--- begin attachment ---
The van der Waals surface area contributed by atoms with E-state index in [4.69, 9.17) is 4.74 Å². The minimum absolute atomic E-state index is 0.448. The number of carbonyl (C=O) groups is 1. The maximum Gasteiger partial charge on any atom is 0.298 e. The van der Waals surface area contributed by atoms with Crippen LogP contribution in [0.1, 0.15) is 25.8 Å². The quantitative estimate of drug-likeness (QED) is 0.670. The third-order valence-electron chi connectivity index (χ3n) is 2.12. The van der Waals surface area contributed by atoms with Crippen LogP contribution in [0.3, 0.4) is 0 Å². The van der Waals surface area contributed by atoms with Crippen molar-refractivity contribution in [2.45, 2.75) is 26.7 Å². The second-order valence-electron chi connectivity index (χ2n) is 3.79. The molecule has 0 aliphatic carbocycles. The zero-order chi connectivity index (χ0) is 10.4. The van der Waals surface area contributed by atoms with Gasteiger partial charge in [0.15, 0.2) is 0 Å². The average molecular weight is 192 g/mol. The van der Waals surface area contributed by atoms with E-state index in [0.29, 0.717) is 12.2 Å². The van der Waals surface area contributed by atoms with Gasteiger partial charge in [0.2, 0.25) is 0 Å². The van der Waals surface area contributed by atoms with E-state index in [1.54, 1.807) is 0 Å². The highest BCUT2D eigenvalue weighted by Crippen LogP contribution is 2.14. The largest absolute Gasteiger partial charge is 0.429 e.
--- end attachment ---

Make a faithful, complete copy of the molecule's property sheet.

The van der Waals surface area contributed by atoms with E-state index in [4.69, 9.17) is 4.74 Å². The minimum absolute atomic E-state index is 0.448. The number of carbonyl (C=O) groups is 1. The maximum Gasteiger partial charge on any atom is 0.298 e. The van der Waals surface area contributed by atoms with Crippen LogP contribution in [0.1, 0.15) is 25.8 Å². The quantitative estimate of drug-likeness (QED) is 0.670. The third-order valence-electron chi connectivity index (χ3n) is 2.12. The van der Waals surface area contributed by atoms with Crippen LogP contribution in [0.3, 0.4) is 0 Å². The van der Waals surface area contributed by atoms with Crippen molar-refractivity contribution in [2.45, 2.75) is 26.7 Å². The second-order valence-electron chi connectivity index (χ2n) is 3.79. The molecule has 0 aliphatic carbocycles. The zero-order chi connectivity index (χ0) is 10.4. The van der Waals surface area contributed by atoms with Gasteiger partial charge in [0.15, 0.2) is 0 Å². The average molecular weight is 192 g/mol. The van der Waals surface area contributed by atoms with E-state index in [0.29, 0.717) is 12.2 Å². The van der Waals surface area contributed by atoms with Gasteiger partial charge in [0.2, 0.25) is 0 Å². The van der Waals surface area contributed by atoms with E-state index in [1.54, 1.807) is 0 Å². The highest BCUT2D eigenvalue weighted by Crippen LogP contribution is 2.14. The largest absolute Gasteiger partial charge is 0.429 e.